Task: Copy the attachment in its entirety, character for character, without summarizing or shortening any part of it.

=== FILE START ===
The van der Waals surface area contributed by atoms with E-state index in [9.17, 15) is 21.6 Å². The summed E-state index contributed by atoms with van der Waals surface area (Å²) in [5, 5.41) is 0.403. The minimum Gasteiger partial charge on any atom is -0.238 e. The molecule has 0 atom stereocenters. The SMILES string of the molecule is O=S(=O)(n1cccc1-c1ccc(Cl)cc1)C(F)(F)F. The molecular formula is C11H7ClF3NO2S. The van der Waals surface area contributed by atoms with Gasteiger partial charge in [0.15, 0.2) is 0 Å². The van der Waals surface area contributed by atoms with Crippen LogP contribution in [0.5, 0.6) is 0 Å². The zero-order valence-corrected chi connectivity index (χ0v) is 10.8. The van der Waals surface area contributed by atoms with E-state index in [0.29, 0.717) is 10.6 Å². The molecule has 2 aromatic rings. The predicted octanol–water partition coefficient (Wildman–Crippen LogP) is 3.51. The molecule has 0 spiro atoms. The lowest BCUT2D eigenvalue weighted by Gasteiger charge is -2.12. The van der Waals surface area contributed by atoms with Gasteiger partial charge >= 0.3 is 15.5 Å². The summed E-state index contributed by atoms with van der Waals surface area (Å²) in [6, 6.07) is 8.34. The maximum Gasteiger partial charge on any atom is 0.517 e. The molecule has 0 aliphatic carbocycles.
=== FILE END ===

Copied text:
The van der Waals surface area contributed by atoms with E-state index in [9.17, 15) is 21.6 Å². The summed E-state index contributed by atoms with van der Waals surface area (Å²) in [5, 5.41) is 0.403. The minimum Gasteiger partial charge on any atom is -0.238 e. The molecule has 0 atom stereocenters. The SMILES string of the molecule is O=S(=O)(n1cccc1-c1ccc(Cl)cc1)C(F)(F)F. The molecular formula is C11H7ClF3NO2S. The van der Waals surface area contributed by atoms with Gasteiger partial charge in [0.15, 0.2) is 0 Å². The van der Waals surface area contributed by atoms with Crippen LogP contribution in [0.5, 0.6) is 0 Å². The zero-order valence-corrected chi connectivity index (χ0v) is 10.8. The van der Waals surface area contributed by atoms with E-state index in [0.29, 0.717) is 10.6 Å². The molecule has 2 aromatic rings. The predicted octanol–water partition coefficient (Wildman–Crippen LogP) is 3.51. The molecule has 0 spiro atoms. The lowest BCUT2D eigenvalue weighted by Gasteiger charge is -2.12. The van der Waals surface area contributed by atoms with Gasteiger partial charge >= 0.3 is 15.5 Å². The summed E-state index contributed by atoms with van der Waals surface area (Å²) in [6, 6.07) is 8.34. The maximum Gasteiger partial charge on any atom is 0.517 e. The molecule has 0 aliphatic carbocycles.